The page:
Your point is well taken... however, anyone who does not want to
minimize the stress on his system is tempting fate. Given the choice...
and that's all it is here... a choice, I'd opt for minimizing wind
induced stress if I had the option to do so. Surely I'd recommend
building a system to properly account for "most likely conditions" but
it's not like constructing a bridge which can't be turned. You do have
an option to exercise... especially important in the unlikely event
that a particular storm turns out to exceed your design parameters.
After all... what do you have to lose by being as cautious as you could
be? The guy who doesn't, say, lower his crank-up in an impending
blow... because the maximum sustainable wind velocity is not likely to
exceed the design parameters... is... well I'll be charitable and leave
the definition to your imagination.
Thanks for your thinking on the subject.
Where there is only one sign
that reads..."entering AND leaving."
At 12:02 AM 11/9/97 +0000, you
>The question of whether to point a yagi into or broadside to the wind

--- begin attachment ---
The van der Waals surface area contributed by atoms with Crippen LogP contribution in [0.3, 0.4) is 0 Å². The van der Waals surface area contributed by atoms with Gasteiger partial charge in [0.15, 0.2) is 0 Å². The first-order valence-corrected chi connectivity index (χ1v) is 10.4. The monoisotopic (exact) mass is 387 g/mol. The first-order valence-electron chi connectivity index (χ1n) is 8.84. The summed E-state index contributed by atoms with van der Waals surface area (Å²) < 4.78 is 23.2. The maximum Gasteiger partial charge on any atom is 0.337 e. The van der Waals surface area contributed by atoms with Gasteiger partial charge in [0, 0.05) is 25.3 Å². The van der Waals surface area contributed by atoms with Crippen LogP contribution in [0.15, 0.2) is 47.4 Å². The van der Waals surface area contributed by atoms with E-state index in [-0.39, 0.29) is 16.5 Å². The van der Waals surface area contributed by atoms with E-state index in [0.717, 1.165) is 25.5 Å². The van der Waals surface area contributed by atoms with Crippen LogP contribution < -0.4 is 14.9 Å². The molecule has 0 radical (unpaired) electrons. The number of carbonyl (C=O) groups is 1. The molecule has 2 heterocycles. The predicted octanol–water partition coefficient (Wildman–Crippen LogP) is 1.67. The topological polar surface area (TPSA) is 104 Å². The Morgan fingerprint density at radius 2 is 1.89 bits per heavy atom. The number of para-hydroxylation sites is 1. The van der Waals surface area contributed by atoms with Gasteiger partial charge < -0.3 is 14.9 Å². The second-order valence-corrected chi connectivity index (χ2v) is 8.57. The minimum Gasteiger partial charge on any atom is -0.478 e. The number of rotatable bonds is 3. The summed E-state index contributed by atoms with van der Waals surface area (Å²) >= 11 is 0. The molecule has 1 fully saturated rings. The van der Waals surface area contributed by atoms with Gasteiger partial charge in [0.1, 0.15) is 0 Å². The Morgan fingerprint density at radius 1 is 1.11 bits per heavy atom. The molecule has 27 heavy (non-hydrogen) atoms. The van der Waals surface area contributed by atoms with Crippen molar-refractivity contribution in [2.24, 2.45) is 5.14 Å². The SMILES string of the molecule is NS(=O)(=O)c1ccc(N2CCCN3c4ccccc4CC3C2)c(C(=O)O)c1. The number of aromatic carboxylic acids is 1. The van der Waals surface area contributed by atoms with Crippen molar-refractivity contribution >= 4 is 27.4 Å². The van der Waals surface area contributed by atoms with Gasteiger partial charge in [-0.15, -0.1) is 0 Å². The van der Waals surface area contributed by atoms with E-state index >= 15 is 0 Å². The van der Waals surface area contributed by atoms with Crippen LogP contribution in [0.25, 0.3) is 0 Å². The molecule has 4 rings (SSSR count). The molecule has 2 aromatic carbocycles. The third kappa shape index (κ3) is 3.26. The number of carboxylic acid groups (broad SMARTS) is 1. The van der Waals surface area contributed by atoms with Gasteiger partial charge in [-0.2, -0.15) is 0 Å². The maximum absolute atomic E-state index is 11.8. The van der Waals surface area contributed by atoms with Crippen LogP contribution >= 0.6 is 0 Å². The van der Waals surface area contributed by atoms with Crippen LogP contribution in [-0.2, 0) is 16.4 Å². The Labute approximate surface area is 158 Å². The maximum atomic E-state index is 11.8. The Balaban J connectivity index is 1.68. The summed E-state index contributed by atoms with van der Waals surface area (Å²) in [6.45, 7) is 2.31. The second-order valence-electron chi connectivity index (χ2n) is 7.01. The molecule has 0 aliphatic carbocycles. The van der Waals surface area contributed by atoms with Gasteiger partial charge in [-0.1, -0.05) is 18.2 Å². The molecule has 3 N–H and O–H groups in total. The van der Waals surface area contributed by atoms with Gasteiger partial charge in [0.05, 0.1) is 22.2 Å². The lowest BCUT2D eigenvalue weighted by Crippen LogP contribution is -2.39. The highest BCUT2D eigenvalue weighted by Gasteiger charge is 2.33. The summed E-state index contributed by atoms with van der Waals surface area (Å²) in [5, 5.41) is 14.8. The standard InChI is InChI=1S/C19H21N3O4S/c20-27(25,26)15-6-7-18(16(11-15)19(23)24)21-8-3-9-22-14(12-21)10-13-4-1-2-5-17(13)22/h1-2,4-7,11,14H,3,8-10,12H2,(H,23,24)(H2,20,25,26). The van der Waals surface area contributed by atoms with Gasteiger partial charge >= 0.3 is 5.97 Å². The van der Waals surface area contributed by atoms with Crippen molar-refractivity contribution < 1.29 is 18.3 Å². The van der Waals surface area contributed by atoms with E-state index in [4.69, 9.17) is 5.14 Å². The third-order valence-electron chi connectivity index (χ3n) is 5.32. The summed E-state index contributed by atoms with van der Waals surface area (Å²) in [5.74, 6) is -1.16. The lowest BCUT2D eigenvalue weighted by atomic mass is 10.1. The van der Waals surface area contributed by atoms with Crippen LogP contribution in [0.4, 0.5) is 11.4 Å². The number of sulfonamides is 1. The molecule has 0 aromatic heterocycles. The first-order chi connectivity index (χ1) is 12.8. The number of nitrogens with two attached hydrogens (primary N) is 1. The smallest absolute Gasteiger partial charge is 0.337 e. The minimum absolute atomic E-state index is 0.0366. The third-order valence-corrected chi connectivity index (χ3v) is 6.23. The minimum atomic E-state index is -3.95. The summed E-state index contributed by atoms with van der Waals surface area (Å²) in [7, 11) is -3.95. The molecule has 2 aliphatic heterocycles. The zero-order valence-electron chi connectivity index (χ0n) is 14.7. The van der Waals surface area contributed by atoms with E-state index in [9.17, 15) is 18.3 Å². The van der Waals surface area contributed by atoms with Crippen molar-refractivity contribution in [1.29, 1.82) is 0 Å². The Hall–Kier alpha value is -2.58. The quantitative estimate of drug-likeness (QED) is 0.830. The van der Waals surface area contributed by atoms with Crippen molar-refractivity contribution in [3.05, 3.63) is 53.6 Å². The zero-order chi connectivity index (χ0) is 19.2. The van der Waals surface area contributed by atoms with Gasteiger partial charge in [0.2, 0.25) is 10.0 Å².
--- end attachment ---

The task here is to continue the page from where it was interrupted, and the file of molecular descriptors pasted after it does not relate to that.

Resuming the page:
>coming up. Many years ago (probably about 1963) when I was about to
>my first tower and yagi I was given some sound advice by a very
>amateur who also happened to be an engineer with two specialities
>(structural and mechanical). He suggested that if the tower and yagi(s),
>rotor and mast were selected and properly installed taking into
>wind zone and particular characteristics of the specific area the
>of into or broadside was moot....i.e the "antenna system" would do just
>fine in any wind velocity/direction likely to be experienced.
>The only time I failed to put that advice into practice I lost a tower
>yagi in a very big wind. It wouldn't have mattered if the yagi was
>broadside or into.....
FAQ on WWW: http://www.contesting.com/towertalkfaq.html
Administrative requests: towertalk-REQUEST@contesting.com